It may come as no surprise that the ideas that are top-of-mind for educators, parents, and policymakers are the very topics conveyed in the most popular MindShift posts this year. Giving kids the tools to create, teachers the freedom to innovate, making students’ work relevant in the real world, giving them access to valuable technology. These are the aspirations that have resonated most with MindShift readers this year. Here are the top 10 posts from 2012.
- Being able to use the Internet and operate computers is one thing, but it may be just as valuable to teach students how to code. Giving students an introduction to programming helps peel back the layers of what happens inside computers and how computers communicate with one another online. Programming knowledge, even at a very basic level, makes technology seem less magical and more manageable. Programming also teaches other important skills, including math and logic.
- So much about how and where kids learn has changed over the years, but the physical structure of schools has not. Looking around most school facilities — even those that aren’t old and crumbling – it’s obvious that so much of it is obsolete today, and yet still in wide use. Continue reading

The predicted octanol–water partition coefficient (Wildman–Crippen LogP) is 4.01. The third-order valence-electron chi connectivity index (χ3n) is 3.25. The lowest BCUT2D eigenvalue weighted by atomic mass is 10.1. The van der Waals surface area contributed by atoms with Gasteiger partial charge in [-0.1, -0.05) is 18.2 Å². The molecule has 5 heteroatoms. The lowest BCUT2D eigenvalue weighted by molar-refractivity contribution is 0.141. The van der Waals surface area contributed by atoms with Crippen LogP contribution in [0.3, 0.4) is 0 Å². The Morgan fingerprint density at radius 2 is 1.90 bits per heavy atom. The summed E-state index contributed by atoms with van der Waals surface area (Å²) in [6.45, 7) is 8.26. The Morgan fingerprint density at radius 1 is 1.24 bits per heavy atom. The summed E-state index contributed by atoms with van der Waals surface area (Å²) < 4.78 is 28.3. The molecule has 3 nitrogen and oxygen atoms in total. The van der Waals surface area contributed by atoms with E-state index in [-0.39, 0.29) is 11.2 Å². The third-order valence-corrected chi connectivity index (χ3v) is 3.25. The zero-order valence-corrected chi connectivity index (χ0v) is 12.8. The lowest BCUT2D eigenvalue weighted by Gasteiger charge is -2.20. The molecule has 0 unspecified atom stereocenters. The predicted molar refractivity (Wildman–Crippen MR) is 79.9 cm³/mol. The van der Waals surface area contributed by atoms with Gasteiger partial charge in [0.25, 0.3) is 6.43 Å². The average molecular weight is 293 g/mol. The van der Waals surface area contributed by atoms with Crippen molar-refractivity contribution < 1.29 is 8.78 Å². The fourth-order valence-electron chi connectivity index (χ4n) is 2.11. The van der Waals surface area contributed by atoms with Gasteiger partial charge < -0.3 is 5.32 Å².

In preparing students for the world outside school, what skills are important to learn? This goes to the heart of the research addressed in the Deeper Learning Report released by the National Research Council of the National Academies of Science in Washington.
Simply defined, “deeper learning” is the “process of learning for transfer,” meaning it allows a student to take what’s learned in one situation and apply it to another, explained James Pellegrino, one of the authors of the report. “You can use knowledge in ways that make it useful in new situations,” he said in a recent webinar. “You have procedural knowledge of how, why, and when to apply it to answer questions and solve problems.”
To deconstruct the definition of deeper learning further, the researchers came up with what they call three domains of competence: cognitive, intrapersonal and interpersonal. Cognitive refers to reasoning and problem solving; intrapersonal refers to self-management, self-directedness, and conscientiousness; and interpersonal refers to expressing ideas and communicating and working with others.
“The kinds of tasks we need to assess take kids more time to enact and more time to score.”
These three broad competencies are related to each other, Pellegrino said, and there’s good evidence that shows they can lead to success in not only education, but also in career and health. In fact, conscientiousness is most highly correlated with successful outcomes.
If deeper learning is the ultimate goal, can it be taught? To a certain degree. But for educators to engage in deeper learning with students, researchers say they must begin with clear goals and let Continue reading